Movement of the foot support arms should be coordinated so that the arms will move together in a desired, coordinated fashion. The desired movement will generally be so that both foot treads move together to the same side, with one tread moving upwardly and one moving downwardly, as shown by the dotted arrows in FIG. 6. Various coordination means can be used. As shown for the embodiment of FIGS. 1-6, see particularly FIGS. 4 and 5, hydraulic cylinder and piston assembly 65 is connected between foot support arm 50 and front brace 43 while hydraulic cylinder and piston assembly 66 is connected between foot support arm 55 and front brace 44. To effect such securement, clevis 67 on the end of piston rod 68 extending from one end of hydraulic cylinder 69 of hydraulic cylinder and piston assembly 65, is pivotally connected to bracket 70 extending from foot support arm 50 under foot support tread 54 by pin 71. Clevis 72 extending from cylinder 69 at the opposite end is pivotally connected to bracket 73 extending from front brace 43 By pin 74. Similarly, clevis 75 on the end of piston rod 76 extending from one end of hydraulic cylinder 77 of hydraulic cylinder and piston assembly 66, is pivotally connected to bracket 78 extending from foot support arm 55 under foot support tread 59 by pin 79. Clevis 80 extending from cylinder 77 at the opposite end is pivotally connected to bracket 81 extending from front brace 44 by pin 82.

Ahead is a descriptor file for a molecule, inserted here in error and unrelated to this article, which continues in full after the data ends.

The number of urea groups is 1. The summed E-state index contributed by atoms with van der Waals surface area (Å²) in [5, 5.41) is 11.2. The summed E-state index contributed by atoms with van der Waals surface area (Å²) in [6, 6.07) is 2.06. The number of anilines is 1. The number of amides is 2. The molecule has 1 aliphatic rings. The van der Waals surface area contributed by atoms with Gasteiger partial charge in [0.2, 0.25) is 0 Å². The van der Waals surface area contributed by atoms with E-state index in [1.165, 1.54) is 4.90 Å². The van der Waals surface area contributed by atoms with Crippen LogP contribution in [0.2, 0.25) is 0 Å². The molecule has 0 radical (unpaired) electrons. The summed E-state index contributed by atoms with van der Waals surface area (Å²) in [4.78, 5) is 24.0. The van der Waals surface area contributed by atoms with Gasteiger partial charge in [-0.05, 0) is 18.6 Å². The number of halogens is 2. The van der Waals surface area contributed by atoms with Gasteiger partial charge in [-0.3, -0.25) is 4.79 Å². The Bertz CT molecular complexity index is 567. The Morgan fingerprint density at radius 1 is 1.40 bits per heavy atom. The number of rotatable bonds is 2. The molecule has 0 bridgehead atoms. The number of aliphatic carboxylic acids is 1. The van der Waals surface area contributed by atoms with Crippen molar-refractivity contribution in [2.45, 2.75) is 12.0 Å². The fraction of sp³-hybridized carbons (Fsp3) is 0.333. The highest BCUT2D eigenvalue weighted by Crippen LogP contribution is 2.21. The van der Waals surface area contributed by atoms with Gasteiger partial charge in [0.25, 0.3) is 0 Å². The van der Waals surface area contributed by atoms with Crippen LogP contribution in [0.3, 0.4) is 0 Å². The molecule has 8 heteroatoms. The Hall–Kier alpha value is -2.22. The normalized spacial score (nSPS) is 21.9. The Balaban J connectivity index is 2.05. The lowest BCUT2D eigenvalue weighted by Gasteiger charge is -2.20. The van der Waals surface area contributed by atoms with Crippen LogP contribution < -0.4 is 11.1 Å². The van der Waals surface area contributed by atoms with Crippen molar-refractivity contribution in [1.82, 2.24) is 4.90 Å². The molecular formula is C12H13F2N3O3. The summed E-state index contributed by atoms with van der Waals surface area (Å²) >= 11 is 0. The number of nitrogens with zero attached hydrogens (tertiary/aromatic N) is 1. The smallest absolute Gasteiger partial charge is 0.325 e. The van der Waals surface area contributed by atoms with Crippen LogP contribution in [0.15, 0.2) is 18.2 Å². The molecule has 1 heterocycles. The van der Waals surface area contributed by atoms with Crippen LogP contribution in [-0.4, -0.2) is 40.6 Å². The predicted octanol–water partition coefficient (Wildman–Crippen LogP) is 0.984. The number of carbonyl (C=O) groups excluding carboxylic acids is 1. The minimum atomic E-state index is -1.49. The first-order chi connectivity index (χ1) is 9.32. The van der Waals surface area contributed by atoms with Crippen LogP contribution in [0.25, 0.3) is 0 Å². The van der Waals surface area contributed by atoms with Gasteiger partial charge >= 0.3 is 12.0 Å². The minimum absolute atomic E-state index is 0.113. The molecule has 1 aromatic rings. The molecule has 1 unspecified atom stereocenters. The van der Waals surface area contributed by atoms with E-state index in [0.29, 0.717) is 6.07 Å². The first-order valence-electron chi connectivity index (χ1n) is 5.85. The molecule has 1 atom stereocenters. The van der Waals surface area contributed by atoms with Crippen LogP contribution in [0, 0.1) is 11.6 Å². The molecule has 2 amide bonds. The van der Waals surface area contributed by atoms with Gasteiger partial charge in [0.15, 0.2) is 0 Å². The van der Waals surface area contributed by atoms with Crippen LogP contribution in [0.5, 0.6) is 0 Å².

One end of hydraulic hose 85 is connected through hydraulic hose fitting 86 to the end portion of hydraulic cylinder 69 opposite that from which piston rod 68 extends and extends to connection at its opposite end to valve block 87 through hose fitting 88. One end of hydraulic hose 90 is connected through hydraulic hose fitting 91 to the end portion of hydraulic cylinder 77 opposite that from which piston rod 76 extends and extends to connection at its opposite end to valve block 87 through hydraulic hose fitting 92. A manually operable valve 93 can restrict flow of hydraulic fluid through valve block 87 to any desired degree.